Participatory Guarantee Systems: Agroecological Certification to Enhance Small-Scale Family Farmers' Adaptive Capacity to Climate Change
Pablo Urbina, Jürgen Pretzsch
Technische Universität Dresden, Inst. of International Forestry and Forest Products: Tropical Forestry, Germany
Food production is behind the success of developed nations. Once the food issue is solved, human and financial resources can be allocated to address other areas of development. But since the advent of the green revolution and its rapid spread over the world, the food production system has proven to be a major driving force of environmental change by destabilising the phosphorus and nitrogen cycle, biodiversity, freshwater usage, land use, and forest coverage. Additionally, climate change poses serious challenges to an already vulnerable food production system, with more frequent extreme weather events reducing crop yields. Therefore, the food production system needs to undergo a transformation that can guarantee foodstuff for nations constantly and effectively whilst in harmony with the earth system, resilient enough to withstand unforeseen human or natural driven shocks. Participatory Guarantee Systems (PGS) are alternative mechanisms for regulating food production standards. They rely upon the active participation of multiple stakeholders to provide an affordable quality assurance certification for local producers. Using a case study approach comparing two PGS from Peru, this article highlights how PGS contributes to strengthening farmers' adaptive capacity to climate change by empowering farmers, enhancing their food security and market access, and stimulate the implementation of agroecological practices. Using a non-probabilistic purposive critical case sampling technique secondary data from the period 2017-2020 of 54 farmers were collected to analyse the trend on agroecological practices, this was complemented with interviews to stakeholders of the organisational structure of both PGS to qualitatively assess farmers empowerments, enhanced food security and enhanced market access. The analysis shows that year after year farmers keep on implementing agroecological practices to get a certification, improving their practices based on inspectors’ recommendations. The results from the interviews show farmers have access to more information on agricultural practices, make better decisions about their farm management, have a sustained food production through the year, and sell their agricultural products easier with a certification.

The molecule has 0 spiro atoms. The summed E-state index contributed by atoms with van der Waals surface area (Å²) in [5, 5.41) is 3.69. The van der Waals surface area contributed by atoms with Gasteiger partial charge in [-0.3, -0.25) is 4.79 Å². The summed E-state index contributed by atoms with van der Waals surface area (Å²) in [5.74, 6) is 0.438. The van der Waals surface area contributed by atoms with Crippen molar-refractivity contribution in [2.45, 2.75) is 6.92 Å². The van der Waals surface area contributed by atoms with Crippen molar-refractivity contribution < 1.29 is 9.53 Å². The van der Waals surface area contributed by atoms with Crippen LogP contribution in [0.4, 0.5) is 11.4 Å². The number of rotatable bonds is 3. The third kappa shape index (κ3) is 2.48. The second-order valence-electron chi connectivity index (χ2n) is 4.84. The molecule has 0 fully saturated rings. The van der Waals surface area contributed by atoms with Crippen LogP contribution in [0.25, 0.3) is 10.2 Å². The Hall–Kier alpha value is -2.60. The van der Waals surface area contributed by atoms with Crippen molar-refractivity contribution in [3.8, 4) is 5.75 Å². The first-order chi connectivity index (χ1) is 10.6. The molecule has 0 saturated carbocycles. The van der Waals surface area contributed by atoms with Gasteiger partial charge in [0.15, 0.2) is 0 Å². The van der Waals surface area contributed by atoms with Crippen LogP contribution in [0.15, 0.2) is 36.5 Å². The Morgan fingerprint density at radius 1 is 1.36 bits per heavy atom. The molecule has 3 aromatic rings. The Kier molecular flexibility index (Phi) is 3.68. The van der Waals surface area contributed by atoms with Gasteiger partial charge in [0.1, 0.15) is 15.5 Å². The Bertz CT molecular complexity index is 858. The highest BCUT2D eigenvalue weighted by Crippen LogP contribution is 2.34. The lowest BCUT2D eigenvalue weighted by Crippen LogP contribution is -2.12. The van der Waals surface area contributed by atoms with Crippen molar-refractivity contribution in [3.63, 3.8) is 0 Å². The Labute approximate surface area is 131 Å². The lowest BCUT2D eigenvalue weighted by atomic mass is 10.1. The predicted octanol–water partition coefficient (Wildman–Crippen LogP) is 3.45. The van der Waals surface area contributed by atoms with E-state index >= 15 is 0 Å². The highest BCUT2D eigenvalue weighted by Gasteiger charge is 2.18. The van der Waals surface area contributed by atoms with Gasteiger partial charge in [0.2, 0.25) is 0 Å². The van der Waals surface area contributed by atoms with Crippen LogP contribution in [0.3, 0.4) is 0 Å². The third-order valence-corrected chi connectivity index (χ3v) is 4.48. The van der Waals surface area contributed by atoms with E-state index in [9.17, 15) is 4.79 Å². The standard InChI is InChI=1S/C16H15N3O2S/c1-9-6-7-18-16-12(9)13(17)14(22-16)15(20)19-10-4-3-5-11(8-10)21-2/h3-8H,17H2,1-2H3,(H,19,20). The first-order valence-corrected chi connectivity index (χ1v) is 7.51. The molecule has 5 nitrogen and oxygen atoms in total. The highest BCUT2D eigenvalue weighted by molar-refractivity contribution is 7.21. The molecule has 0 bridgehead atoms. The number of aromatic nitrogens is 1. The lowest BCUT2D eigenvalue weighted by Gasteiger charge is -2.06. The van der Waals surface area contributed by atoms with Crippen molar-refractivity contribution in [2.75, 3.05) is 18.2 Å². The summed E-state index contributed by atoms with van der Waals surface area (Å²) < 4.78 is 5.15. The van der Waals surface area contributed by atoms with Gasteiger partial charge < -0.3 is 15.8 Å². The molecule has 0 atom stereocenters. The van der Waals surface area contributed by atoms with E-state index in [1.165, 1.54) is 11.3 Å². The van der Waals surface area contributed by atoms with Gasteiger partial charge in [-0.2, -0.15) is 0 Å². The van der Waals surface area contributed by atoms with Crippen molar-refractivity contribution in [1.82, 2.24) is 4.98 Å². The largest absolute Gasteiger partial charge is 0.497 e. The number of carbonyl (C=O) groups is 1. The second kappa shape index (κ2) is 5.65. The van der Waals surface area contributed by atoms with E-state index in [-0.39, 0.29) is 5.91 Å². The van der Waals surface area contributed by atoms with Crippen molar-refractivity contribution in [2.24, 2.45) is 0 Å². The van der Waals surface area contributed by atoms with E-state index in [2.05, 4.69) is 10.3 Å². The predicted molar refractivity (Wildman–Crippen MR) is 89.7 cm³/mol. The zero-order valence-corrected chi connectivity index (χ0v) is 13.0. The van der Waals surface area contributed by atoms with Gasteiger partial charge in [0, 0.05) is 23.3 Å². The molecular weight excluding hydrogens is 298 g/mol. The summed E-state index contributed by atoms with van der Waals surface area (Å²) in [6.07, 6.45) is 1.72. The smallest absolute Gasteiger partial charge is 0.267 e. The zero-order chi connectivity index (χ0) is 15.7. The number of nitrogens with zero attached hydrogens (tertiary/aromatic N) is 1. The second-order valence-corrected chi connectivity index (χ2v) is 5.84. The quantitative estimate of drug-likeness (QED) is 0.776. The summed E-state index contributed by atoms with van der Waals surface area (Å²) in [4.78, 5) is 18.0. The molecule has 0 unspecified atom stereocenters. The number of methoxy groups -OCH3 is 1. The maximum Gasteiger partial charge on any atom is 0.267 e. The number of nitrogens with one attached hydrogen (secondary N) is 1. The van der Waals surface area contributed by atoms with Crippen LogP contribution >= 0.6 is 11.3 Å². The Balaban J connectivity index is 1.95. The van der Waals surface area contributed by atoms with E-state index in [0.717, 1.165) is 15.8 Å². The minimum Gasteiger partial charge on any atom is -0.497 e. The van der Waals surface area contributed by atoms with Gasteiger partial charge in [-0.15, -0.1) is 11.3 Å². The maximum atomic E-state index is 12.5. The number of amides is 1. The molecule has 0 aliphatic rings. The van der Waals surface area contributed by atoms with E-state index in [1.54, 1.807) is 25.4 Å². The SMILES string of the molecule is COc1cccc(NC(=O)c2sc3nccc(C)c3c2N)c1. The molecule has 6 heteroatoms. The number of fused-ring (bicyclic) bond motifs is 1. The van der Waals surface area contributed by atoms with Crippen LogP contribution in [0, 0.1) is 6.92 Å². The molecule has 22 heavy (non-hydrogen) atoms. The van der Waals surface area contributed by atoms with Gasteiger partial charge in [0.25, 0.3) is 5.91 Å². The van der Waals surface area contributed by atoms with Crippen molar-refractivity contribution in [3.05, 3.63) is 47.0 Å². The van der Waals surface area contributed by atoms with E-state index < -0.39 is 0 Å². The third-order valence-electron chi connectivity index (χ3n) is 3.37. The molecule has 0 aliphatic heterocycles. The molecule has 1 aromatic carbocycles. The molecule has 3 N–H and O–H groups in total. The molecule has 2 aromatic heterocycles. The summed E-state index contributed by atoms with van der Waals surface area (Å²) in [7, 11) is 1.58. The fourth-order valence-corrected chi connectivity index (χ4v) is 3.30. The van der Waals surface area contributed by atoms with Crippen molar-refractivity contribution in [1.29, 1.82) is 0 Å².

Keywords: Adaptive capacity, agroecological practices, certification, climate change
Contact Address: Pablo Urbina, Technische Universität Dresden, Inst. of International Forestry and Forest Products: Tropical Forestry, Zellescher Weg 41c C01061, 01217 Dresden, Germany, e-mail: pablo-urbinaoutlook.com